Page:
Many Amateur radio operators are familiar with the effects of the ionosphere at HF frequencies. However, the effects of the ionosphere are also noticeable at much higher frequencies. In particular, at L band, which is used by most satellite navigation systems. Thus, GNSS receivers can be used to measure ionospheric parameters. These measurements are usually distributed as TEC maps in IONEX files.
Here I describe some basic ionospheric physics, how a GNSS receiver can measure the ionosphere, and give some Python code to study TEC maps in IONEX files. Then I use TEC maps to study the CODAR ionospheric observations I did in December last year.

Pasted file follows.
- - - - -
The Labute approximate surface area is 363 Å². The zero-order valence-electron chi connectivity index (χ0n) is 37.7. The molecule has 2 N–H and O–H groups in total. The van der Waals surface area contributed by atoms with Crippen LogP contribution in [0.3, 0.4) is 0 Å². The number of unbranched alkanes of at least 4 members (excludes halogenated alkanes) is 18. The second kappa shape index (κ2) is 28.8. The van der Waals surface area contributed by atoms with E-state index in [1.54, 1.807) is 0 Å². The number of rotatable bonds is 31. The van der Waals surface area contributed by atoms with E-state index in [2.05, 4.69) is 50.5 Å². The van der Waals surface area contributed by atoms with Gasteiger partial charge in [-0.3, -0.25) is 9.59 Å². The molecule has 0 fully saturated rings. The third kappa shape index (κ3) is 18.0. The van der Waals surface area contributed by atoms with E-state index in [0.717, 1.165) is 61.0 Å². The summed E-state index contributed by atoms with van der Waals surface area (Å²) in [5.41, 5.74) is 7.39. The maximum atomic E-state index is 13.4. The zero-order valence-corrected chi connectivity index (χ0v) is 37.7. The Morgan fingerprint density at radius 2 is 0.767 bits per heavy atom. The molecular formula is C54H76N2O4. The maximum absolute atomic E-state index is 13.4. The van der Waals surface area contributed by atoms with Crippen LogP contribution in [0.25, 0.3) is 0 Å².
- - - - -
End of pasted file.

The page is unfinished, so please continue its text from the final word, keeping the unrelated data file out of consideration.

On January 28th, Tetsu JA0CAW reported on Twitter his reception of an unknown satellite. The time of reception was 2018-01-28 12:15 UTC and the frequency was around 435.525MHz. The time and frequency coincided with a PicSat pass over JA0CAW’s station in Japan. He provided an IQ recording of the signal. So far, the satellite that originated the signal has not been identified. Several people have tried to listen to this satellite again, but I haven’t seen any other reports. Doppler identification has not been attempted and it is perhaps unfeasible with the few packets in JA0CAW’s recording.